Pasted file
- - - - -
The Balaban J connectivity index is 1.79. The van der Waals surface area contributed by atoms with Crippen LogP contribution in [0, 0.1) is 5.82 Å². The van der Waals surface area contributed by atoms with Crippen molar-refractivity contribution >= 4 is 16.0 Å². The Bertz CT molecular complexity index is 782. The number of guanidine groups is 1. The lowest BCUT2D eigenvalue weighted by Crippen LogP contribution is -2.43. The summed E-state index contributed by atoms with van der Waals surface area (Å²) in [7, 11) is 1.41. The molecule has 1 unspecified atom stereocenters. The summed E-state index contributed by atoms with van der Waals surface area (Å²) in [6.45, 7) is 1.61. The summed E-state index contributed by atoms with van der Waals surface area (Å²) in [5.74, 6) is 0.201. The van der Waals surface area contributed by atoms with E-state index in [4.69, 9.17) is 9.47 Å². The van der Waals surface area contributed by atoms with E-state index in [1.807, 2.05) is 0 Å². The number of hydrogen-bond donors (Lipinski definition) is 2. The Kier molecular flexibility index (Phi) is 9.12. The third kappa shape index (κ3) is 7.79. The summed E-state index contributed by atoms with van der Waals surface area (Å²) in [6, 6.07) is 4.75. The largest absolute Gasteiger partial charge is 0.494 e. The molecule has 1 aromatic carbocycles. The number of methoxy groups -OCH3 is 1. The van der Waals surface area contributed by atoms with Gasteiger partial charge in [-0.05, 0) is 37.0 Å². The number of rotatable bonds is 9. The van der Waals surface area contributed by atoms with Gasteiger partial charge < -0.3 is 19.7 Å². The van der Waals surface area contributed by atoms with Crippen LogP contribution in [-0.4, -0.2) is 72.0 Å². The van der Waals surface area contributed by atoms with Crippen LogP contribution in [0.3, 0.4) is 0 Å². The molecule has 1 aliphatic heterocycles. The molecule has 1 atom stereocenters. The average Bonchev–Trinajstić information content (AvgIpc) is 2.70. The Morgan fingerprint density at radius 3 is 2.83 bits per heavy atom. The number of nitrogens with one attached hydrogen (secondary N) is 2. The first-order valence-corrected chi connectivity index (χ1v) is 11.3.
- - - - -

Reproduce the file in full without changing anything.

The Balaban J connectivity index is 1.79. The van der Waals surface area contributed by atoms with Crippen LogP contribution in [0, 0.1) is 5.82 Å². The van der Waals surface area contributed by atoms with Crippen molar-refractivity contribution >= 4 is 16.0 Å². The Bertz CT molecular complexity index is 782. The number of guanidine groups is 1. The lowest BCUT2D eigenvalue weighted by Crippen LogP contribution is -2.43. The summed E-state index contributed by atoms with van der Waals surface area (Å²) in [7, 11) is 1.41. The molecule has 1 unspecified atom stereocenters. The summed E-state index contributed by atoms with van der Waals surface area (Å²) in [6.45, 7) is 1.61. The summed E-state index contributed by atoms with van der Waals surface area (Å²) in [5.74, 6) is 0.201. The van der Waals surface area contributed by atoms with E-state index in [4.69, 9.17) is 9.47 Å². The van der Waals surface area contributed by atoms with E-state index in [1.807, 2.05) is 0 Å². The number of hydrogen-bond donors (Lipinski definition) is 2. The Kier molecular flexibility index (Phi) is 9.12. The third kappa shape index (κ3) is 7.79. The summed E-state index contributed by atoms with van der Waals surface area (Å²) in [6, 6.07) is 4.75. The largest absolute Gasteiger partial charge is 0.494 e. The molecule has 1 aromatic carbocycles. The number of methoxy groups -OCH3 is 1. The van der Waals surface area contributed by atoms with Gasteiger partial charge in [-0.05, 0) is 37.0 Å². The number of rotatable bonds is 9. The van der Waals surface area contributed by atoms with Gasteiger partial charge < -0.3 is 19.7 Å². The van der Waals surface area contributed by atoms with Crippen LogP contribution in [-0.4, -0.2) is 72.0 Å². The van der Waals surface area contributed by atoms with Crippen LogP contribution in [0.3, 0.4) is 0 Å². The molecule has 1 aliphatic heterocycles. The molecule has 1 atom stereocenters. The average Bonchev–Trinajstić information content (AvgIpc) is 2.70. The Morgan fingerprint density at radius 3 is 2.83 bits per heavy atom. The number of nitrogens with one attached hydrogen (secondary N) is 2. The first-order valence-corrected chi connectivity index (χ1v) is 11.3.